15. Randy Abercrombie

    Randy Abercrombie Supporter! Supporter

    Gold is usually an impulse purchase. Rather like a red sports car. It's something you don't much think about unless something really catches your eye..... But also remember this... In October 2019 gold had been on a 6-7 year grind in the $1200.00-$1400.00 range. As a result a lot of folks weren't too awfully excited about gold. I know my dealer buddy rolled his eyes when somebody tried to sell him gold coins. They just weren't moving at the time..... Myself, I am rather like you and am saddened at the prospect of a cool historical coin being melted. But the gold world was a very different world a year ago and you have to take that into account.
     
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  16. brokrken

    brokrken Active Member

    Another reason could be that the vast majority of people going to a coin show probably aren't looking to spend $3K.
     
  17. johnmilton

    johnmilton Well-Known Member

    If I were a novice collector, I would be very concerned about counterfeit gold coins. That’s why I bought gold coins only from certain, often higher priced dealers, in the 1960s. Novices trust certified coins and pristine American Gold Eagles. They don’t trust raw old gold coins.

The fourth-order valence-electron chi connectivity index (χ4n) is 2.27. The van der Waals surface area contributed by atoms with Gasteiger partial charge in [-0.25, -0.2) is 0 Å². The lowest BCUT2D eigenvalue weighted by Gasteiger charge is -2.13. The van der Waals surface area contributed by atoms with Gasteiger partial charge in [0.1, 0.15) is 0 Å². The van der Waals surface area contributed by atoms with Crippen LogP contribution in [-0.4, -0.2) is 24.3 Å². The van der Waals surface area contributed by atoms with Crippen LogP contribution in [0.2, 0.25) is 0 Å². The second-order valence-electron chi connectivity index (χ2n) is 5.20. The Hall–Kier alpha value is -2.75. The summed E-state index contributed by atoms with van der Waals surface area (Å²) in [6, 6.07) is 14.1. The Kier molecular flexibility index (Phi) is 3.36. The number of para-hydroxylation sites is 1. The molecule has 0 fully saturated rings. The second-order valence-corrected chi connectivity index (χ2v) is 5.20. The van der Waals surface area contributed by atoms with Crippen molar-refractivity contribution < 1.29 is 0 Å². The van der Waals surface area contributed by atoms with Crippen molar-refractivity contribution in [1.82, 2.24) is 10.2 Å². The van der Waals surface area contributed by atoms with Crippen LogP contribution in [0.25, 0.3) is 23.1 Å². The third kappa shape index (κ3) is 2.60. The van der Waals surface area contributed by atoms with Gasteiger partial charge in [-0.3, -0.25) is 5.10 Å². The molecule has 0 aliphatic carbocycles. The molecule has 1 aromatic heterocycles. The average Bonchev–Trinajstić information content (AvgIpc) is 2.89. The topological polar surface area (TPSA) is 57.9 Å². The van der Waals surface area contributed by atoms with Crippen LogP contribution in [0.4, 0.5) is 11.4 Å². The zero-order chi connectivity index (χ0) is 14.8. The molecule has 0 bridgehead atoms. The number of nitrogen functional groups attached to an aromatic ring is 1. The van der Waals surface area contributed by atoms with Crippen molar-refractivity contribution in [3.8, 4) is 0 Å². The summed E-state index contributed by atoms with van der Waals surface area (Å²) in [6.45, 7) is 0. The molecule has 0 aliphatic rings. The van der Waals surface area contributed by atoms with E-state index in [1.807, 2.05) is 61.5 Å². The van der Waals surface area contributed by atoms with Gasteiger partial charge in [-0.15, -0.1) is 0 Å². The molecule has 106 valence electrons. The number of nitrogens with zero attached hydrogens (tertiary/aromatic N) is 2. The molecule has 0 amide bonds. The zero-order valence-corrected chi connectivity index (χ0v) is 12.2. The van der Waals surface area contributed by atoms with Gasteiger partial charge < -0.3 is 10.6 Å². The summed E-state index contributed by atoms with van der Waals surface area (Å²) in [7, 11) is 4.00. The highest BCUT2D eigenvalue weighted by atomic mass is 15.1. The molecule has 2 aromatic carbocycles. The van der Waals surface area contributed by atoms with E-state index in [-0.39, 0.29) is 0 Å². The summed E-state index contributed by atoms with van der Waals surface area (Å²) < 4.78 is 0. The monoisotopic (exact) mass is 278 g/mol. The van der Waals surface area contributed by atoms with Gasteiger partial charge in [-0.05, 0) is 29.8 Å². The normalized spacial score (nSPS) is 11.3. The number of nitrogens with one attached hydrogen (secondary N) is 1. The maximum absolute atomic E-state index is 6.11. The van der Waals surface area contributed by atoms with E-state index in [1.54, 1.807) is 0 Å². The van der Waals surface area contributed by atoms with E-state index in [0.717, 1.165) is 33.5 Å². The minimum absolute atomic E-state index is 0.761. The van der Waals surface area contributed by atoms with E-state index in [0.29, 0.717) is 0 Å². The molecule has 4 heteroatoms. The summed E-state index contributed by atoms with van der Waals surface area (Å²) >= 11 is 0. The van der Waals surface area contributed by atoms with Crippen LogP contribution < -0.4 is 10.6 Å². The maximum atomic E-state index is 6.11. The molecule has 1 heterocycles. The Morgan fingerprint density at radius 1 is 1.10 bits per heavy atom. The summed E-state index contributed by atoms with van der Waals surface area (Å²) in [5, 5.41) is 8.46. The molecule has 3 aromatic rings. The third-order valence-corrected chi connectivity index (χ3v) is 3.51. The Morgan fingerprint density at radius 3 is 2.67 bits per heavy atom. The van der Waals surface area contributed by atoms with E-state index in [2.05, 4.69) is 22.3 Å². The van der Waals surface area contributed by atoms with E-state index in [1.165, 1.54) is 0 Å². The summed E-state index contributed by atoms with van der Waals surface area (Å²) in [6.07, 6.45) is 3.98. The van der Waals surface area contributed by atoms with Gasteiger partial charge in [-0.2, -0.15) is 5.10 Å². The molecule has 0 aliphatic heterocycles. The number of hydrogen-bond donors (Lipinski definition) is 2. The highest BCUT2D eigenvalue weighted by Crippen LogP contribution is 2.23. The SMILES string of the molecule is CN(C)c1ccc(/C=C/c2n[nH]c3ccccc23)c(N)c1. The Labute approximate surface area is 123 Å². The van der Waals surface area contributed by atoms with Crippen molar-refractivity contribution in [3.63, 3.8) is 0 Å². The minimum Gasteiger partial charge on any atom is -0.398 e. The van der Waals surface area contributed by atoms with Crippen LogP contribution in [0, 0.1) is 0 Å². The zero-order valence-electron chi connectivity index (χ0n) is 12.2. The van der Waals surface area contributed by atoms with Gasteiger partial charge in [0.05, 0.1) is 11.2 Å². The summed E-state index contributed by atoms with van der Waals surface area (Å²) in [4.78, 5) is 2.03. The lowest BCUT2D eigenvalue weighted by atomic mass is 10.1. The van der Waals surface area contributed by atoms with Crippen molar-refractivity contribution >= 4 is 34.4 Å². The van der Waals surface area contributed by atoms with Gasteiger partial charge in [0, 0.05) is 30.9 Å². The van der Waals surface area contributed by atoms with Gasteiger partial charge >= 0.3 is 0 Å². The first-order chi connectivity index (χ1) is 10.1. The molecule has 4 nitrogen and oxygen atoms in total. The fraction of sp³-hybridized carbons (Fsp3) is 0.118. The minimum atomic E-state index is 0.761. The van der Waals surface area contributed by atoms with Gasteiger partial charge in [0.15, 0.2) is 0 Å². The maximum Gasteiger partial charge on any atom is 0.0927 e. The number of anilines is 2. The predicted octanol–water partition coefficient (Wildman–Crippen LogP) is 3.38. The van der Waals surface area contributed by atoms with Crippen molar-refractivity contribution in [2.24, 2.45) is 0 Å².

I have seen worn, old U.S. gold coins sell for less than melt several times before. I have not seen it last for as long as it has currently.
     
    medoraman likes this.
  18. medoraman

    medoraman Supporter! Supporter

    Just so you know, I have bought many pre-33 gold coins the last few years from a local dealer. For the ones I consider bullion, I paid melt. Of course I had to pay extra for 2.5s, nicer pieces, 1 1834 $5 I bought, but everything else I paid melt. Do you really think my dealer just broke even? Most dealers do not pay melt for common date/condition gold in normal markets. Its part of the inefficiencies that makes it hard to profit short term investing in physical bullion, the buy/sell spread.

    I am not surprised at all.
     
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  19. medoraman

    medoraman Supporter! Supporter

    Remember it came down sharply from near $2000. I talked to many dealers and they were worried a few years ago it could go back down to the $800 levels. That is why for quite a while dealers were not wishing to pay melt or more for common gold.

    Its a weird thing. Get gold cheap enough, and all old gold will carry premiums. Its just at what price level this happens. Its the opposite of the fact that most gold LOSES its premium if the gold market skyrockets. Its like common barber silver coins. In cheap silver markets, they carry premiums, but at $40 silver they are melt.
     
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  20. johnmilton

    johnmilton Well-Known Member

    Just as in the past, the coin collectors are saying that gold price will come down, and buying old, worn coins with little or no numismatic value is not a good deal.
     
  21. GDJMSP

    GDJMSP Numismatist Moderator

    They're treated like bullion because in most cases they are bullion and always have been. There's just too many of them.

    You can, and always have been able to buy common date/mint gold, both US and foreign, slabbed and graded as high as MS63 for about 10% over melt. And some, less than that. And with raw coins, even less than that. You can buy rolls of them for melt plus a small percentage.

    It's been that way for centuries and isn't likely to change.